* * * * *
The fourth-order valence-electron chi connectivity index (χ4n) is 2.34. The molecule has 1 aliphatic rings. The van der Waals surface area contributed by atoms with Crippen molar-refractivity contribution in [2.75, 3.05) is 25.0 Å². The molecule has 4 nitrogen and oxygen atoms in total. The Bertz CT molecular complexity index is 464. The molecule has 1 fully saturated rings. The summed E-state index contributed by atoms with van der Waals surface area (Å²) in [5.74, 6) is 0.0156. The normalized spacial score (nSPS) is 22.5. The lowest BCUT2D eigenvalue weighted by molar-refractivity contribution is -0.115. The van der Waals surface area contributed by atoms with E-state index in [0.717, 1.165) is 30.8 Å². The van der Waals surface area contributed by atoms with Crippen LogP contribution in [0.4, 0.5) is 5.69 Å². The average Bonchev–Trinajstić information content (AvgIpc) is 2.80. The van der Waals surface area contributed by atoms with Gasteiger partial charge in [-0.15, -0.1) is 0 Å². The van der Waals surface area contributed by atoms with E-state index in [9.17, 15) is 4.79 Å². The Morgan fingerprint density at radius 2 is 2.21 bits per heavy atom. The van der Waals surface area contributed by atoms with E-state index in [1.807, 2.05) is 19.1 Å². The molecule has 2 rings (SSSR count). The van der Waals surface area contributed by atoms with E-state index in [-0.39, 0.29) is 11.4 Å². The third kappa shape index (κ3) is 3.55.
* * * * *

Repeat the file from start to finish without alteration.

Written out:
The fourth-order valence-electron chi connectivity index (χ4n) is 2.34. The molecule has 1 aliphatic rings. The van der Waals surface area contributed by atoms with Crippen molar-refractivity contribution in [2.75, 3.05) is 25.0 Å². The molecule has 4 nitrogen and oxygen atoms in total. The Bertz CT molecular complexity index is 464. The molecule has 1 fully saturated rings. The summed E-state index contributed by atoms with van der Waals surface area (Å²) in [5.74, 6) is 0.0156. The normalized spacial score (nSPS) is 22.5. The lowest BCUT2D eigenvalue weighted by molar-refractivity contribution is -0.115. The van der Waals surface area contributed by atoms with E-state index in [0.717, 1.165) is 30.8 Å². The van der Waals surface area contributed by atoms with Crippen LogP contribution in [0.4, 0.5) is 5.69 Å². The average Bonchev–Trinajstić information content (AvgIpc) is 2.80. The van der Waals surface area contributed by atoms with Gasteiger partial charge in [-0.15, -0.1) is 0 Å². The van der Waals surface area contributed by atoms with E-state index in [9.17, 15) is 4.79 Å². The Morgan fingerprint density at radius 2 is 2.21 bits per heavy atom. The van der Waals surface area contributed by atoms with E-state index in [1.807, 2.05) is 19.1 Å². The molecule has 2 rings (SSSR count). The van der Waals surface area contributed by atoms with E-state index in [-0.39, 0.29) is 11.4 Å². The third kappa shape index (κ3) is 3.55.